Daniel Drezner has read Mike Huckabee's Foreign Affairs article outlining his approach to foreign policy so we don't have to. It seems Drezner is saving us from Huck's "loopy writing" and contradictory arguments.
The essay is a great symbol of Huckabee's campaign -- there are feints in interesting directions, but in the end it's just a grab-bag of contradictory ideas. In a New York Times Magazine profile, Huckabee mentions columnist Thomas Friedman and new sovereigntist Frank Gaffney as his foreign policy influences. Those in the know might believe this to be impossible, but Huckabee's Foreign Affairs essay really is an attempt to mix these two together in some kind of unholy alchemy. Take this paragraph:
American foreign policy needs to change its tone and attitude, open up, and reach out. The Bush administration's arrogant bunker mentality has been counterproductive at home and abroad. My administration will recognize that the United States' main fight today does not pit us against the world but pits the world against the terrorists. At the same time, my administration will never surrender any of our sovereignty, which is why I was the first presidential candidate to oppose ratification of the Law of the Sea Treaty, which would endanger both our national security and our economic interests.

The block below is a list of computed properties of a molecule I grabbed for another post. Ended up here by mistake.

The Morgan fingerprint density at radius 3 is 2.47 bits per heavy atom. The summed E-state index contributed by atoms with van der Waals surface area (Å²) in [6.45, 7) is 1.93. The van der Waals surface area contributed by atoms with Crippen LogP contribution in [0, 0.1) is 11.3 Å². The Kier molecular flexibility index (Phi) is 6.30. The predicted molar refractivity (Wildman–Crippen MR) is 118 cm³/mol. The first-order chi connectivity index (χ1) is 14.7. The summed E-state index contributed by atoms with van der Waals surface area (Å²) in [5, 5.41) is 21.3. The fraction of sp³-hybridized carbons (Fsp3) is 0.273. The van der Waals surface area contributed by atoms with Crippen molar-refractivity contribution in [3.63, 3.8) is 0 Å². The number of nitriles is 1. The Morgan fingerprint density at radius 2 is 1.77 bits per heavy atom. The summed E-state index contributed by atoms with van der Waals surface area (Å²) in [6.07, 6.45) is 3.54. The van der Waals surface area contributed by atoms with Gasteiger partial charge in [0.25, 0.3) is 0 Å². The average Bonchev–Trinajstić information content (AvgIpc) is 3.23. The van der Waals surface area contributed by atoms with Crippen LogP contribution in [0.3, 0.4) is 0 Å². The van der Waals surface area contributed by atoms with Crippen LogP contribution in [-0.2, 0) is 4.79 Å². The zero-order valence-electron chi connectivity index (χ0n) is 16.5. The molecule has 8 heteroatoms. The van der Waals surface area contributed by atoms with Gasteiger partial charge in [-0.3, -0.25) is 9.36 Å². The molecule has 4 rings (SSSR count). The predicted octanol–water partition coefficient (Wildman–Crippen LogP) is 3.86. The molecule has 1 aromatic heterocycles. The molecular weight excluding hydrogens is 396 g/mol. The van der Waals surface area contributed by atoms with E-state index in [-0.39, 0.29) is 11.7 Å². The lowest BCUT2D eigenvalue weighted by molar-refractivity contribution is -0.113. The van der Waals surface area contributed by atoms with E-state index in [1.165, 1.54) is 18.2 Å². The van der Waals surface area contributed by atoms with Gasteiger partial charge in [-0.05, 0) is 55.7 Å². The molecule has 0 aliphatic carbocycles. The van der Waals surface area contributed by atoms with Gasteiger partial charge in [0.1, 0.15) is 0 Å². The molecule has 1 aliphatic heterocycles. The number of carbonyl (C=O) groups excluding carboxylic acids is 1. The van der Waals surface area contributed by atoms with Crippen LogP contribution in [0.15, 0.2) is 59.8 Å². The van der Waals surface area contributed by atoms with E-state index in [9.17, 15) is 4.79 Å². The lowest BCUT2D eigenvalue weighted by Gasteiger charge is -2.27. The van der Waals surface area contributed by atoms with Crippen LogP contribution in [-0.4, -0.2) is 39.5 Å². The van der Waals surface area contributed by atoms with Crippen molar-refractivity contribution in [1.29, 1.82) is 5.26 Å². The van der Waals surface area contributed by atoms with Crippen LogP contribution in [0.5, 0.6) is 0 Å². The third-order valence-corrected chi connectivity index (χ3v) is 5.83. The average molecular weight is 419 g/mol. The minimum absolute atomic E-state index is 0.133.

Really, you just have to stand back and marvel at the contradiction of sentiments contained in that paragraph. It's endemic to the entire essay -- for someone who claims he wants to get rid of the bunker mentality, Huckabee offers no concrete ideas for how to do that, and a lot of policies (rejecting the Law of the Sea Treaty, using force in Pakistan, boosting defense spending by 50%) that will ensure anti-Americanism for years to come.
The AP reports on Huck's article here.
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